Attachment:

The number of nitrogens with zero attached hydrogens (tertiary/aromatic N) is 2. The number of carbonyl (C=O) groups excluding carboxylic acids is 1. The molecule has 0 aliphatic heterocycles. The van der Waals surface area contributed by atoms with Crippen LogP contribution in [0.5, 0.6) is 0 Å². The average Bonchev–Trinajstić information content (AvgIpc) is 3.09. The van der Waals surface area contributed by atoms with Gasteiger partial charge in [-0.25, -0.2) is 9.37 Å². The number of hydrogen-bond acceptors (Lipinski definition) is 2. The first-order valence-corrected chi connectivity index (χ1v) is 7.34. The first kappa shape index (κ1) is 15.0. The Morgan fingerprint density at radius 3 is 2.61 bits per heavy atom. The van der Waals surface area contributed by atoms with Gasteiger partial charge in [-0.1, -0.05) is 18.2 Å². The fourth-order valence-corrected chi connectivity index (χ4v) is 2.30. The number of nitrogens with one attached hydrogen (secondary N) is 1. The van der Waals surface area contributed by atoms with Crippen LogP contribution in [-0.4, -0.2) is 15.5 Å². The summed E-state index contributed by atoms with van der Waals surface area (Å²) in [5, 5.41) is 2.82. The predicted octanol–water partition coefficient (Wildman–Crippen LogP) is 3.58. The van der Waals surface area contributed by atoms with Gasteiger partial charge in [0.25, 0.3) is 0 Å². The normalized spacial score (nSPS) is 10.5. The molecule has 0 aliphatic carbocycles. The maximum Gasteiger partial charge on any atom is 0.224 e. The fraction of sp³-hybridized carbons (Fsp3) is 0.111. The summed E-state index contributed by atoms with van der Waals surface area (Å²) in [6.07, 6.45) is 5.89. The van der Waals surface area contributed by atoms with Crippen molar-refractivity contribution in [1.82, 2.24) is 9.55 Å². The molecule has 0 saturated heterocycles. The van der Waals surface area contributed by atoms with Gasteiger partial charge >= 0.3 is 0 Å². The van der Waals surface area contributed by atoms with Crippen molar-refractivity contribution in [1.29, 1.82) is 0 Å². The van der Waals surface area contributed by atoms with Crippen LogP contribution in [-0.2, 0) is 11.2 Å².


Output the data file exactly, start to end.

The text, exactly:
The number of nitrogens with zero attached hydrogens (tertiary/aromatic N) is 2. The number of carbonyl (C=O) groups excluding carboxylic acids is 1. The molecule has 0 aliphatic heterocycles. The van der Waals surface area contributed by atoms with Crippen LogP contribution in [0.5, 0.6) is 0 Å². The average Bonchev–Trinajstić information content (AvgIpc) is 3.09. The van der Waals surface area contributed by atoms with Gasteiger partial charge in [-0.25, -0.2) is 9.37 Å². The number of hydrogen-bond acceptors (Lipinski definition) is 2. The first-order valence-corrected chi connectivity index (χ1v) is 7.34. The first kappa shape index (κ1) is 15.0. The Morgan fingerprint density at radius 3 is 2.61 bits per heavy atom. The van der Waals surface area contributed by atoms with Gasteiger partial charge in [-0.1, -0.05) is 18.2 Å². The fourth-order valence-corrected chi connectivity index (χ4v) is 2.30. The number of nitrogens with one attached hydrogen (secondary N) is 1. The van der Waals surface area contributed by atoms with Crippen LogP contribution in [-0.4, -0.2) is 15.5 Å². The summed E-state index contributed by atoms with van der Waals surface area (Å²) in [5, 5.41) is 2.82. The predicted octanol–water partition coefficient (Wildman–Crippen LogP) is 3.58. The van der Waals surface area contributed by atoms with Gasteiger partial charge in [0.25, 0.3) is 0 Å². The normalized spacial score (nSPS) is 10.5. The molecule has 0 aliphatic carbocycles. The maximum Gasteiger partial charge on any atom is 0.224 e. The fraction of sp³-hybridized carbons (Fsp3) is 0.111. The summed E-state index contributed by atoms with van der Waals surface area (Å²) in [6.07, 6.45) is 5.89. The van der Waals surface area contributed by atoms with Crippen molar-refractivity contribution in [1.82, 2.24) is 9.55 Å². The molecule has 0 saturated heterocycles. The van der Waals surface area contributed by atoms with Gasteiger partial charge >= 0.3 is 0 Å². The van der Waals surface area contributed by atoms with Crippen molar-refractivity contribution in [1.29, 1.82) is 0 Å². The van der Waals surface area contributed by atoms with Crippen LogP contribution in [-0.2, 0) is 11.2 Å².